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According to the CDC, about 70 million Americans suffer from sleep problems. Millions more around the globe struggle with falling asleep or staying asleep for various reasons. Even though we’re told to get 7-8 hours each night, that’s easier said than done for so many people.
Not getting enough sleep is frustrating, but it can also be dangerous. A lack of sleep can increase your risk of heart disease, diabetes, and may even shorten your life expectancy.
Often, the key to solving your sleep issues is figuring out what’s causing them to begin with. When you get to the root of the problem, you can start to take active steps toward fixing it.
With that in mind, let’s look at five things that could be affecting the quality of your sleep and what you can do about each one.
Hormones and sleep go hand-in-hand. Certain hormones function properly based on your sleep cycles and circadian rhythm. When you’re not getting enough sleep, those hormones can stop functioning the way they should. Unfortunately, that starts a vicious cycle that makes it even more difficult to get a restful night.
Everything from cortisol to growth hormones can be impacted by sleep, so if you’re not getting enough, it could start to impact your health.
Consider establishing a “wind-down” routine before bed each night to get your mind and body in the right state of mind. Additionally, try to develop a sleep routine that allows you to go to bed at the same time each night and wake up at the same time each morning. That can help your circadian rhythm to get back on track.
If you have an underlying medical condition, you might need medication to manage your symptoms.
Unfortunately, certain medications have been known to interrupt sleep, including
- Blood pressure medications
If you’re on any type of medication for another condition and you’re having trouble sleeping, talk to your doctor. You may be able to take something else, or they may prescribe an additional drug to offset the poor sleep side effects.
If you’re guilty of watching TV or scrolling through your phone before bed, you’re definitely not alone. However, it could also be making it harder for you to fall asleep.
Many of today’s electronic devices emit something called “blue light.” This type of light stimulates the brain and suppresses melatonin. Looking at your phone, in particular, can cause your mind to stay active and engaged for hours.
A good rule of thumb is to step away from all electronics at least an hour before bed. This simple change in habit can make a big difference in how quickly you fall asleep.
There’s no denying that we’re living in uncertain times. We’re stepping into a post-pandemic society, but there’s still plenty of social unrest, economic issues, and even terrifying violence going on throughout the world.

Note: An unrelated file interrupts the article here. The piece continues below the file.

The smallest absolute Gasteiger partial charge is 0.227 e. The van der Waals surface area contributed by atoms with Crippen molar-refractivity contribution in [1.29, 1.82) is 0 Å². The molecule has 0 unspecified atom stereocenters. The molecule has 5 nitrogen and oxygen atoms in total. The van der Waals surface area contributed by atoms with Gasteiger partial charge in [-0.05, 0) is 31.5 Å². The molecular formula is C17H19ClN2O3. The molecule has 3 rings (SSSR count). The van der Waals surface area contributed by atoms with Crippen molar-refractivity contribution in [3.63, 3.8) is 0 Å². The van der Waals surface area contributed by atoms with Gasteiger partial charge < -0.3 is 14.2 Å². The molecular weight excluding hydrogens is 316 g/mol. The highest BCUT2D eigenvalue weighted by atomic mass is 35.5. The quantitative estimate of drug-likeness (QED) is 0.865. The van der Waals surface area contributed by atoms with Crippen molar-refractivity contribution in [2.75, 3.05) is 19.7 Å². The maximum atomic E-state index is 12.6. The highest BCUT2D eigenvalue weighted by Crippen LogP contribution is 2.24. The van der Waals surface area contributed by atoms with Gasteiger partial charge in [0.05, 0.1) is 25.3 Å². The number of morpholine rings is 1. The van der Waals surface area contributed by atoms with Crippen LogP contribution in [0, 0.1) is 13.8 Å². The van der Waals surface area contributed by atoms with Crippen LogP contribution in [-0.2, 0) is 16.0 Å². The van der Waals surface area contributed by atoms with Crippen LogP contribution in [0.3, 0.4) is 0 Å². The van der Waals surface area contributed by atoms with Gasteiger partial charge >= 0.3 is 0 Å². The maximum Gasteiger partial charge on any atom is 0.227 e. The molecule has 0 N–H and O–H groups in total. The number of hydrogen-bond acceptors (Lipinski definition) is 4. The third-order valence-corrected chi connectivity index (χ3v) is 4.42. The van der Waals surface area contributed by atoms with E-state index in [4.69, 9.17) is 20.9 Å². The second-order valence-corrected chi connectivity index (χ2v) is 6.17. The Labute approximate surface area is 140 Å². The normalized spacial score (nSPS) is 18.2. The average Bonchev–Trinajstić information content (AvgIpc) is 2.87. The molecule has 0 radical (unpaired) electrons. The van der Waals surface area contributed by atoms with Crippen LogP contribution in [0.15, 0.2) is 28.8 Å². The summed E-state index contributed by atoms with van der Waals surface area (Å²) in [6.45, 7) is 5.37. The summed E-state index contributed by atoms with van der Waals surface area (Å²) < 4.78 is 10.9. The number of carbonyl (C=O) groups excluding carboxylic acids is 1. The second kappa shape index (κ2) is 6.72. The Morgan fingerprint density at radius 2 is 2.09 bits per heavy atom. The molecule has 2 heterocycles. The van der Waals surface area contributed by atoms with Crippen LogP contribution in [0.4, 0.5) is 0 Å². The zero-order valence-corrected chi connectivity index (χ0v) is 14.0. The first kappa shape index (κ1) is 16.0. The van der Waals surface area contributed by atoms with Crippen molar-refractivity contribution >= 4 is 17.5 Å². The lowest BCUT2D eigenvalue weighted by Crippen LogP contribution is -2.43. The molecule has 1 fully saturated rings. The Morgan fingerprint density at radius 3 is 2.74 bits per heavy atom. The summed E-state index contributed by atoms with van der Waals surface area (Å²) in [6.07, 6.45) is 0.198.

It’s enough to stress anyone out.
You might even still be struggling with “COVID dreams,” or having a hard time forgetting how the pandemic impacted you.
While you can’t change the state of the world, finding ways to reduce your stress levels is one of the best ways to combat your anxieties about it. Not sure which activities can help you manage your stress? Consider some of the following:
- Deep breathing exercises
- Socializing with a friend
- Eating a healthy diet
- Journaling/starting a diary
People combat stress in different ways, so don’t be afraid to try a variety of things to find what works for you.
Do you know people who can seem to sleep anywhere? Whether it’s a sleeping bag in a tent or a lounge chair in the living room, they never seem to have a problem getting enough rest.
If you’re not fortunate enough to have that power, you might want to take a look at your current sleep environment.
An uncomfortable bedroom can discourage a good night’s rest. Things like clutter or having your room setup for multiple purposes can all be distracting.
Having a clean bedroom, on the other hand, can reduce your stress levels,, and let both your mind and body know that the bedroom is made for sleeping, allowing you to drift off faster.
If any of these issues sound familiar, it could be time to make some changes for the sake of your sleep health. If you’re still not getting the rest you need, reach out to your doctor to rule out any potential medical conditions.
Indiana Lee is a writer and journalist from the Pacific Northwest with a passion for covering workplace issues, social justice, environmental protection, and more. In her off time you can find her in the mountains with her two dogs. You can follow her work on Contently, or reach her at [email protected] or on Twitter @indianalee3